The Australian government, arguably for the first time since the Black Saturday fires of 2009, has been forced to reevaluate how it handles fire management going forward. The Black Saturday fires occured in the southeastern state of Victoria, killing 173 people over 2 days not including extensive property damage. This catastrophe prompted the state government to try to buy back land from people living in areas with high fire risk as part of what would’ve been a longer term effort to relocate people to less fire prone areas. Unfortunately few Australians consented to the planned relocation and life continued as usual.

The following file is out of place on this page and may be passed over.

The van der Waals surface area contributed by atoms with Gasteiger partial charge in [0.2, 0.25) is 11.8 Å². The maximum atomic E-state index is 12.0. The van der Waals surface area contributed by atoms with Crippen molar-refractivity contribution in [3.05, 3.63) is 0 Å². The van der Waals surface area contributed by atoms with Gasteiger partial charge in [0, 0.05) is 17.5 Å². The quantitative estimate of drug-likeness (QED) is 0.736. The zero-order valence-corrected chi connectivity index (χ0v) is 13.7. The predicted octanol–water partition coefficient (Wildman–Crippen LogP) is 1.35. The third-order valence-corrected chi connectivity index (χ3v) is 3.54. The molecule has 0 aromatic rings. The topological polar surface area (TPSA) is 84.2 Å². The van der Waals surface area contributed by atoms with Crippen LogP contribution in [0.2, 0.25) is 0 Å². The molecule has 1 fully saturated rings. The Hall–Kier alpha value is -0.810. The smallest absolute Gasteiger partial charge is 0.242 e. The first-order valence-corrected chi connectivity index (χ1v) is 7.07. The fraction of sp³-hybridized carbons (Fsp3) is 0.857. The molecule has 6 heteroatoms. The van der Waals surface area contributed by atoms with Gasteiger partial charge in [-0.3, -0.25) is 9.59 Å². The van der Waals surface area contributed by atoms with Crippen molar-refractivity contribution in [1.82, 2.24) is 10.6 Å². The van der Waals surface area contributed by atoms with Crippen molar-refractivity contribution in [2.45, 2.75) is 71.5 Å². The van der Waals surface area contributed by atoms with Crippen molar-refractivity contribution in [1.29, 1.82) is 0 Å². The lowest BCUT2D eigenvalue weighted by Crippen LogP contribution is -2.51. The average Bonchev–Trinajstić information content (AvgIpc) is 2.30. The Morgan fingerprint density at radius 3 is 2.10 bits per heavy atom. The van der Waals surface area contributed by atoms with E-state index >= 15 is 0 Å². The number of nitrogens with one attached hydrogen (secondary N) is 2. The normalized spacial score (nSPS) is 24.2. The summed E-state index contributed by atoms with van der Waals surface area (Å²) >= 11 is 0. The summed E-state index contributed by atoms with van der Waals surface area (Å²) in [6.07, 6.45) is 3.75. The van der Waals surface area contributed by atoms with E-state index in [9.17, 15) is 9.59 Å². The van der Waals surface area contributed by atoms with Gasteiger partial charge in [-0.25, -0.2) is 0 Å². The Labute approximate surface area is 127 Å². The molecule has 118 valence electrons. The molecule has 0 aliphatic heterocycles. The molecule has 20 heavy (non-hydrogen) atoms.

After the Black Saturday fires in 2009 the Planning Institute of Australia put together a national resettlement plan, highlighting areas of Australia that would be least affected by climate change; setting the pieces in motion for when residents are more willing to change course. The aftermath of those disastrous fires also prompted Aboriginal leaders to request that the Australian government adopt indigenous fire management practices. Their recommendations weren’t heeded but their methods have centuries of knowledge and results behind them.
“They’ve got to drastically change their relationship with the surrounding environment; they’ve got to drastically change the surrounding environment in order to be able to survive and reduce their vulnerability” - Ross Bradstock, director of the Centre for Environmental Risk Management of Bushfires at the University of Wollongong. “Another option is the retreat from flammable places.”